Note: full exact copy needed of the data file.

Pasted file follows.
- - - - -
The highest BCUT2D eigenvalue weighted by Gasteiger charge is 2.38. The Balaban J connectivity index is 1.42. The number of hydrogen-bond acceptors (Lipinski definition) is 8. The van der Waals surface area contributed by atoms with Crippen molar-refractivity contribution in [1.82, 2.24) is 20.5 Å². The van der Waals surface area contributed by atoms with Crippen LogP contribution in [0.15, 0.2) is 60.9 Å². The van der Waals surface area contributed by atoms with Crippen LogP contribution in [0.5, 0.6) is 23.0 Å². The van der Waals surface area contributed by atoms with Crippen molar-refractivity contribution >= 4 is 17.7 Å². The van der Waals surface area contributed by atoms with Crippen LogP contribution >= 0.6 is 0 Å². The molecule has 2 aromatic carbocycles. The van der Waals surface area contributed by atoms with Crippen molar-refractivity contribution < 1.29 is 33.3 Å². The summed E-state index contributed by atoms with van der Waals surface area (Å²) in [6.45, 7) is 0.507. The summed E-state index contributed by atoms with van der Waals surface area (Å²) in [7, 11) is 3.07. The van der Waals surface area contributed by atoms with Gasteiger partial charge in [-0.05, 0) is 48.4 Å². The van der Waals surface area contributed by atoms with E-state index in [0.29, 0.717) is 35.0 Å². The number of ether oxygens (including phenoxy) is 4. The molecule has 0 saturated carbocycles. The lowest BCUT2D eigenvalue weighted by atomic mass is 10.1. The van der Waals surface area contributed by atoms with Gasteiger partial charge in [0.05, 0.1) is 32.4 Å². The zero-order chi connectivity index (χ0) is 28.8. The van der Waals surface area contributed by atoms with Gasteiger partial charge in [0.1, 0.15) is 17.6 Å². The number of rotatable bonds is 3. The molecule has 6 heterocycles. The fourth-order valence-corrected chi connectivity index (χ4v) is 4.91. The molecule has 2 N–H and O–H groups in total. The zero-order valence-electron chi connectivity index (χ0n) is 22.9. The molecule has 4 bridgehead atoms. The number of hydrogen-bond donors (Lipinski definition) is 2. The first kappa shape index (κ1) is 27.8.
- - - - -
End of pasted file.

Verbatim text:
The highest BCUT2D eigenvalue weighted by Gasteiger charge is 2.38. The Balaban J connectivity index is 1.42. The number of hydrogen-bond acceptors (Lipinski definition) is 8. The van der Waals surface area contributed by atoms with Crippen molar-refractivity contribution in [1.82, 2.24) is 20.5 Å². The van der Waals surface area contributed by atoms with Crippen LogP contribution in [0.15, 0.2) is 60.9 Å². The van der Waals surface area contributed by atoms with Crippen LogP contribution in [0.5, 0.6) is 23.0 Å². The van der Waals surface area contributed by atoms with Crippen molar-refractivity contribution >= 4 is 17.7 Å². The van der Waals surface area contributed by atoms with Crippen LogP contribution >= 0.6 is 0 Å². The molecule has 2 aromatic carbocycles. The van der Waals surface area contributed by atoms with Crippen molar-refractivity contribution < 1.29 is 33.3 Å². The summed E-state index contributed by atoms with van der Waals surface area (Å²) in [6.45, 7) is 0.507. The summed E-state index contributed by atoms with van der Waals surface area (Å²) in [7, 11) is 3.07. The van der Waals surface area contributed by atoms with Gasteiger partial charge in [-0.05, 0) is 48.4 Å². The van der Waals surface area contributed by atoms with E-state index in [0.29, 0.717) is 35.0 Å². The number of ether oxygens (including phenoxy) is 4. The molecule has 0 saturated carbocycles. The lowest BCUT2D eigenvalue weighted by atomic mass is 10.1. The van der Waals surface area contributed by atoms with Gasteiger partial charge in [0.05, 0.1) is 32.4 Å². The zero-order chi connectivity index (χ0) is 28.8. The van der Waals surface area contributed by atoms with Gasteiger partial charge in [0.1, 0.15) is 17.6 Å². The number of rotatable bonds is 3. The molecule has 6 heterocycles. The fourth-order valence-corrected chi connectivity index (χ4v) is 4.91. The molecule has 2 N–H and O–H groups in total. The zero-order valence-electron chi connectivity index (χ0n) is 22.9. The molecule has 4 bridgehead atoms. The number of hydrogen-bond donors (Lipinski definition) is 2. The first kappa shape index (κ1) is 27.8.